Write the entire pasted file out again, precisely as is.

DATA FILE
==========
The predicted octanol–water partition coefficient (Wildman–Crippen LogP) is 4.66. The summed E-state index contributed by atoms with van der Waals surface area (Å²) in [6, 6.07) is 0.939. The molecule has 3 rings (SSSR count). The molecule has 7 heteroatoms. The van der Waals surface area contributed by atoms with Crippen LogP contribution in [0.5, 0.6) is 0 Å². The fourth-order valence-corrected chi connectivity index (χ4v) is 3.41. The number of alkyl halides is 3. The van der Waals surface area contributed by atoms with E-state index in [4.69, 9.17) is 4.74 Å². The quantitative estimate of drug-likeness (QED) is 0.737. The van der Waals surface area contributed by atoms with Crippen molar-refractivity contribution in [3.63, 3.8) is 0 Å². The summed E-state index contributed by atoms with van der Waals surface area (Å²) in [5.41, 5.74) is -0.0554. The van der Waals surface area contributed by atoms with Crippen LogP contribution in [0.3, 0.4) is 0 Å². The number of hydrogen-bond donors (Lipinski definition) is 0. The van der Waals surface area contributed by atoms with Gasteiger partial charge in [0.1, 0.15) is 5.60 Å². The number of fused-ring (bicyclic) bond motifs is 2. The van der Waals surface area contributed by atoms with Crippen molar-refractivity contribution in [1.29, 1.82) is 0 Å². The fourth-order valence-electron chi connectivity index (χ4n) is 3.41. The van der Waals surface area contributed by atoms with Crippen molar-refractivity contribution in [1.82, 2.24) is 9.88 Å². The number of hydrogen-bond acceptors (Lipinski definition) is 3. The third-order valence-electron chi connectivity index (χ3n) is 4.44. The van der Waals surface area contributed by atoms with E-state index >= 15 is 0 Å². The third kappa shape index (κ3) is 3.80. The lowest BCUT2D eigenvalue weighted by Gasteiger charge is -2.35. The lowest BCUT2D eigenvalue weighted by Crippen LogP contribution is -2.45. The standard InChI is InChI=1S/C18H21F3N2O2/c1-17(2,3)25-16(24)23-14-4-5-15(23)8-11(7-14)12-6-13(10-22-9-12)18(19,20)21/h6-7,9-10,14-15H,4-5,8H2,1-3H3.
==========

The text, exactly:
The predicted octanol–water partition coefficient (Wildman–Crippen LogP) is 4.66. The summed E-state index contributed by atoms with van der Waals surface area (Å²) in [6, 6.07) is 0.939. The molecule has 3 rings (SSSR count). The molecule has 7 heteroatoms. The van der Waals surface area contributed by atoms with Crippen LogP contribution in [0.5, 0.6) is 0 Å². The fourth-order valence-corrected chi connectivity index (χ4v) is 3.41. The number of alkyl halides is 3. The van der Waals surface area contributed by atoms with E-state index in [4.69, 9.17) is 4.74 Å². The quantitative estimate of drug-likeness (QED) is 0.737. The van der Waals surface area contributed by atoms with Crippen molar-refractivity contribution in [3.63, 3.8) is 0 Å². The summed E-state index contributed by atoms with van der Waals surface area (Å²) in [5.41, 5.74) is -0.0554. The van der Waals surface area contributed by atoms with Crippen LogP contribution in [0.3, 0.4) is 0 Å². The number of hydrogen-bond donors (Lipinski definition) is 0. The van der Waals surface area contributed by atoms with Gasteiger partial charge in [0.1, 0.15) is 5.60 Å². The number of fused-ring (bicyclic) bond motifs is 2. The van der Waals surface area contributed by atoms with Crippen molar-refractivity contribution in [1.29, 1.82) is 0 Å². The fourth-order valence-electron chi connectivity index (χ4n) is 3.41. The van der Waals surface area contributed by atoms with Crippen molar-refractivity contribution in [1.82, 2.24) is 9.88 Å². The number of hydrogen-bond acceptors (Lipinski definition) is 3. The third-order valence-electron chi connectivity index (χ3n) is 4.44. The van der Waals surface area contributed by atoms with E-state index >= 15 is 0 Å². The third kappa shape index (κ3) is 3.80. The lowest BCUT2D eigenvalue weighted by Gasteiger charge is -2.35. The lowest BCUT2D eigenvalue weighted by Crippen LogP contribution is -2.45. The standard InChI is InChI=1S/C18H21F3N2O2/c1-17(2,3)25-16(24)23-14-4-5-15(23)8-11(7-14)12-6-13(10-22-9-12)18(19,20)21/h6-7,9-10,14-15H,4-5,8H2,1-3H3.